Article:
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too much satin?

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Forum topic by bmalloy posted 01-31-2016 05:15 AM 505 views 0 times favorited 6 replies Add to Favorites Watch
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bmalloy

3 posts in 316 days


01-31-2016 05:15 AM

Topic tags/keywords: walnut arm-r-seal

Hi, I am attempting to make my first table. Here is a post w/ some pics: http://lumberjocks.com/bmalloy/blog/77226

So I purchased a can of arm-r-seal because of all the positive things I have read. I am not a fan of glossy things so I got a can of satin. I also read that I can skip the seal-a-cell if I cut the arm-r with 20% mineral spirits. I was planning on doing one coat with the cut arm-r-seal and then apply 2 or so more at full strength.

I am wondering if all that satin is gonna hide the black walnut more than I want?

I will do a few test sections at the bottom of the desk… i just don’t know if all that satin is a bad thing and I shouldn’t bother.


6 replies so far

View DMC1903's profile

DMC1903

254 posts in 1794 days


#1 posted 01-31-2016 05:22 AM

The satin Arm-a-Seal will look very nice on the walnut, follow the directions on the container. Do Not dilute!!!

View bbasiaga's profile

bbasiaga

757 posts in 1462 days


#2 posted 01-31-2016 05:25 AM

I am fond of some natural color danish oil with 3 coats of Arm R Seal over that. I too prefer a non glossy surface.

Brian

-- Part of engineering is to know when to put your calculator down and pick up your tools.

View RobS888's profile

RobS888

1987 posts in 1312 days


#3 posted 01-31-2016 01:18 PM



I am fond of some natural color danish oil with 3 coats of Arm R Seal over that. I too prefer a non glossy surface.

Brian

- bbasiaga


I like the medium walnut Danish oil with arm-r-seal on it.

I have done 9 coats on a window sill and it still looks great.

This pic is of the top of a radiator cover, 4 coats of satin.

-- I always suspected many gun nuts were afraid of something, just never thought popcorn was on the list.

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jdmaher

384 posts in 2046 days


#4 posted 01-31-2016 03:06 PM

Don’t dilute Arm-R-Seal.

I only use a sealer if I have to. I infrequently will dye or even less frequently stain, but I often will use an oil to enhance grain and/or color. If I do any of that, I put a coat or two of 1 lb. shellac on top of it, to seal between finishes. Then the Arm-R-Seal.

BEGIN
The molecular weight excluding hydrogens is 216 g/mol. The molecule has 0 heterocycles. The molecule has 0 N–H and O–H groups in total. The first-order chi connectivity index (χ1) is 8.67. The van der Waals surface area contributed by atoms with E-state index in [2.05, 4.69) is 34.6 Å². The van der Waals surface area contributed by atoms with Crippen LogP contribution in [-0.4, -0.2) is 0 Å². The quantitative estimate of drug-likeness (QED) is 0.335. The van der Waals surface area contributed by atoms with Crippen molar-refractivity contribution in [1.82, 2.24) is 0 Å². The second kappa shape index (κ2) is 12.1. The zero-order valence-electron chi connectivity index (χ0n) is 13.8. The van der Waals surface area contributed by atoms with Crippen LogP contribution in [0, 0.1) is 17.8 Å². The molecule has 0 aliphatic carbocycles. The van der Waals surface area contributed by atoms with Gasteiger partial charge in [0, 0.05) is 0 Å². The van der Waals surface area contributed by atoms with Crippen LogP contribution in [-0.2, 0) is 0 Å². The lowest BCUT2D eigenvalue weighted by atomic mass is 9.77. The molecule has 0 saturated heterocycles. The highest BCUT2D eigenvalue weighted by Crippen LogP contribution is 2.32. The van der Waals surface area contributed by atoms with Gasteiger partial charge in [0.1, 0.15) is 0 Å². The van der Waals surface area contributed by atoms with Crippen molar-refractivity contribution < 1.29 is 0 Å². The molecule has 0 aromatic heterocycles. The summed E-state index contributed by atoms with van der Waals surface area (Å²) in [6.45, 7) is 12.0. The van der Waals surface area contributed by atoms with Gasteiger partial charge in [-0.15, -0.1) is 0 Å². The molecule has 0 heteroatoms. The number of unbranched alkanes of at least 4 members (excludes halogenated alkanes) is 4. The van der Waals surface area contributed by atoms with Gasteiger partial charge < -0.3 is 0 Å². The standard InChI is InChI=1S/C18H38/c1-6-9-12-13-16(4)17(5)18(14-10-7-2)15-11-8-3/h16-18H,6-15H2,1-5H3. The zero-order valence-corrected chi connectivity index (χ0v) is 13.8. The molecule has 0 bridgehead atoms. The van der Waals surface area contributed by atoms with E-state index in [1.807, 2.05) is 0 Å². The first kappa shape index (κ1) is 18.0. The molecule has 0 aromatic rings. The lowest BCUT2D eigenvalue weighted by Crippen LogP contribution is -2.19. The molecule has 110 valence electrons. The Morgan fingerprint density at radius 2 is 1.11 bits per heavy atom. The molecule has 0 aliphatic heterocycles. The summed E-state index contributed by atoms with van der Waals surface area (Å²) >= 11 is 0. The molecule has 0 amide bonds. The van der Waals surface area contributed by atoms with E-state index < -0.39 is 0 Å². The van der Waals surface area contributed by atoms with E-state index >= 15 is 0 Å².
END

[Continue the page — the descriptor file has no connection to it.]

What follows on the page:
But if I’m NOT staining or oiling the bare wood, I go straight to Arm-R-Seal – UN-diluted.

I usually use a couple coats of gloss, then a satin. But I’ve done three coats of satin and was quite happy.

-- Jim Maher, Illinois

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bmalloy

3 posts in 316 days


#5 posted 01-31-2016 07:29 PM

Thanks DMC1903, bbasiaga, RobS888, and jdmaher!

I’ve done 0 finishing before so it is nice to read it is ok it go right at it.

I guess the idea of diluting it is to mirror the diluted seal-a-cell for a first deep soak. The pdf info for the products says you can dilute it: “Reducer/Thinner: Mineral Spirits (10 -20%) if necessary”. I have also seen Charles Neil mention soaking 15-20% to get a deep soak. I guess I run the risk of making it too thin and having it run off the table? Are these the reasons you guys are against the idea?

https://generalfinishes.com/sites/default/files/file_downloads/Tech-Data-GF-Arm-R-Seal-050311.pdf

Thanks again.

View jdmaher's profile

jdmaher

384 posts in 2046 days


#6 posted 01-31-2016 07:56 PM

To me, in my environment, Arm-R-Seal goes on easily (no streaks or brush marks), self-levels and leaves a pretty smooth film surface. That is, I like how I use it, how it goes on. Thinning would change the way it “works” / goes on.

Although everything soaks in to bare wood, somewhat, if I really want penetration to enhance color or make the grain “pop”, I use an oil (e.g., Watco, Waterlox) – then seal that with shellac before Arm-R-Seal.

-- Jim Maher, Illinois

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